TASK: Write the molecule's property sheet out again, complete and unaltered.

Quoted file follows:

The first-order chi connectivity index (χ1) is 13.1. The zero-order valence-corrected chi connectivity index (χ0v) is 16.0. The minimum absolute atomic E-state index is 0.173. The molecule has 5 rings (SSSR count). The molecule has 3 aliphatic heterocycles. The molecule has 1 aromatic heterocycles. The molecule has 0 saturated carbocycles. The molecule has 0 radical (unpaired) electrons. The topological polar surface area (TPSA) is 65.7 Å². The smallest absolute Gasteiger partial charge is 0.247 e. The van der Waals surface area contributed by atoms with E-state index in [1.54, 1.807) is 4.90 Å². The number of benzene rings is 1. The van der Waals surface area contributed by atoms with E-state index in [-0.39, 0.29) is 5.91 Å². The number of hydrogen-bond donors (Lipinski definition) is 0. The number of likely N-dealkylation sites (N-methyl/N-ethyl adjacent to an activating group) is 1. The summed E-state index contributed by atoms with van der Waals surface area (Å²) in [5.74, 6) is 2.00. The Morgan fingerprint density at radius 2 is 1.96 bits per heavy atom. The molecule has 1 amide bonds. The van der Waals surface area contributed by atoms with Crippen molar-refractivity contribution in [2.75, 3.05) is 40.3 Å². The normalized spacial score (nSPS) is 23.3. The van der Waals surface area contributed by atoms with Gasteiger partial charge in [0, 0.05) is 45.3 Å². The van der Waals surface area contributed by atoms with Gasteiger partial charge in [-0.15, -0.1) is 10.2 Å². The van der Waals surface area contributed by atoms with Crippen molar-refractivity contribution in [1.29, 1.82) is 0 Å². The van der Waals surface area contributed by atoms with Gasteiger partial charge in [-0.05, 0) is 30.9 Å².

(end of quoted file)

The first-order chi connectivity index (χ1) is 13.1. The zero-order valence-corrected chi connectivity index (χ0v) is 16.0. The minimum absolute atomic E-state index is 0.173. The molecule has 5 rings (SSSR count). The molecule has 3 aliphatic heterocycles. The molecule has 1 aromatic heterocycles. The molecule has 0 saturated carbocycles. The molecule has 0 radical (unpaired) electrons. The topological polar surface area (TPSA) is 65.7 Å². The smallest absolute Gasteiger partial charge is 0.247 e. The van der Waals surface area contributed by atoms with E-state index in [1.54, 1.807) is 4.90 Å². The number of benzene rings is 1. The van der Waals surface area contributed by atoms with E-state index in [-0.39, 0.29) is 5.91 Å². The number of hydrogen-bond donors (Lipinski definition) is 0. The number of likely N-dealkylation sites (N-methyl/N-ethyl adjacent to an activating group) is 1. The summed E-state index contributed by atoms with van der Waals surface area (Å²) in [5.74, 6) is 2.00. The Morgan fingerprint density at radius 2 is 1.96 bits per heavy atom. The molecule has 1 amide bonds. The van der Waals surface area contributed by atoms with Crippen molar-refractivity contribution in [2.75, 3.05) is 40.3 Å². The normalized spacial score (nSPS) is 23.3. The van der Waals surface area contributed by atoms with Gasteiger partial charge in [0, 0.05) is 45.3 Å². The van der Waals surface area contributed by atoms with Gasteiger partial charge in [-0.15, -0.1) is 10.2 Å². The van der Waals surface area contributed by atoms with Crippen molar-refractivity contribution in [1.29, 1.82) is 0 Å². The van der Waals surface area contributed by atoms with Gasteiger partial charge in [-0.05, 0) is 30.9 Å².